Interview: Vierkanttretlager

Vierkanttretlager - Photo courtesy of Vierkanttretlager

Vierkanttretlager – Photo courtesy of Vierkanttretlager

Back in 2012, a little indie rock band from Husum by the name of Vierkanttretlager came out with its debut album, “Die Natur greift an.” The album’s most popular single, “Fotoalbum,” placed sixth in that year’s Bundesvision Song Contest, putting the group on the national radar. Then earlier this year, Vierkanttretlager finally released its sophomore album, “Krieg & Krieg,” and just last week played a show at Berlin’s Bang Bang Club.

Though the songwriting process for the second album began in 2013, it took some time for the members to sort through the resulting songs and determine what kind of direction they wanted them to take. In contrast to the songs on the first album, which were written between the ages of 16 and 18, and based upon an entire lifetime of experience, the tracks on “Krieg & Krieg” are more representative of the time that has passed since.

Interestingly enough, whereas many bands find that their debut albums lack a certain sense of cohesiveness, the members of Vierkanttretlager found their first album was instead very intentional.

“The songs really belong together, they make sense together, and that’s something that is really great for us,” said singer Max Richard Leßmann. “And it’s a funny feeling to know that we wrote them, and something deep inside our minds made us put them together that way so it makes sense, without us being conceptual.”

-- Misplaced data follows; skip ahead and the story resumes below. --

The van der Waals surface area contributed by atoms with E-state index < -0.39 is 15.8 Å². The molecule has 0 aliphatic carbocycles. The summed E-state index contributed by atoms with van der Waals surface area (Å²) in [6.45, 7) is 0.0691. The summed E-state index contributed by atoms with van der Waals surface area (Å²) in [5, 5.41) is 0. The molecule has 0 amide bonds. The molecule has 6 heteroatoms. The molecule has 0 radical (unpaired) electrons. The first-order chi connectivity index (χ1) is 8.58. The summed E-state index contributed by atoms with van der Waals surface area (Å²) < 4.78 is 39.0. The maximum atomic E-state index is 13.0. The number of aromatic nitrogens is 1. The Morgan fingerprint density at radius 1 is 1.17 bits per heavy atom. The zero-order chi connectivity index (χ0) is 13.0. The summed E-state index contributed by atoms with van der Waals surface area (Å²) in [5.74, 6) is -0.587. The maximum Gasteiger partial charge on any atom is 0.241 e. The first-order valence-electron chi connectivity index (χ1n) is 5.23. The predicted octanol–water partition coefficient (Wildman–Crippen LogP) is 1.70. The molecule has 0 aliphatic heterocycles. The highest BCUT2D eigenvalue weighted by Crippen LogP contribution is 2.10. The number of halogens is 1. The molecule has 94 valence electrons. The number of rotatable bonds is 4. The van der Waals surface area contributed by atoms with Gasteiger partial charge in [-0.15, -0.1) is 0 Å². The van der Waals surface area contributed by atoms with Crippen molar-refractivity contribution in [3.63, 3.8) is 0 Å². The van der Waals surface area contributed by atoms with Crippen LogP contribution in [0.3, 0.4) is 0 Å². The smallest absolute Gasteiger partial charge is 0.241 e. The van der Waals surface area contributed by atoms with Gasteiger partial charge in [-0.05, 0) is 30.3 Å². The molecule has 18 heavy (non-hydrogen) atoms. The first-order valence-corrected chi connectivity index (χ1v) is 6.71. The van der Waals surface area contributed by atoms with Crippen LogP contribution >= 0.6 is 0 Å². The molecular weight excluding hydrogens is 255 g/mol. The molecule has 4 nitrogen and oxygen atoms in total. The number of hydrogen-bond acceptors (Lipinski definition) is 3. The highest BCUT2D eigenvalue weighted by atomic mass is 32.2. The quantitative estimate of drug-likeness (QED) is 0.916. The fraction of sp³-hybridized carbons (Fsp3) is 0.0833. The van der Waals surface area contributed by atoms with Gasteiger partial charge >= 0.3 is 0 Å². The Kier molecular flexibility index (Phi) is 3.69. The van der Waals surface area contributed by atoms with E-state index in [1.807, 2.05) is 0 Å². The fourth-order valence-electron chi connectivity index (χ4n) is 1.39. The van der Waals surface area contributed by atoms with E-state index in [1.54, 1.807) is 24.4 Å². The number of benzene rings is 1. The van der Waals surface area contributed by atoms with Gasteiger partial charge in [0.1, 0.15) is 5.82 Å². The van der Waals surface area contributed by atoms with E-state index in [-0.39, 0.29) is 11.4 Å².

Though he can’t explain how it happened, Leßmann admitted it likely has something to do with the band’s unique combination of members and how they work together.

“The way we make music is…we just go into the studio and just play,” he explained. “That’s how we [did] it from the first time we ever played music together, and that’s how we’re gonna do it ’til we stop. We’ll never change that. It’s perfect. There are no real borders for us because we can do actually everything we feel like doing.”

Indeed, many songwriters like to limit the structures they make music within, citing that no restrictions make things feel overwhelming, or too broad to tackle. But for Vierkanttretlager, part of what makes the band what it is is that freedom to pursue any direction it decides upon and adapt to the sound that makes the most sense.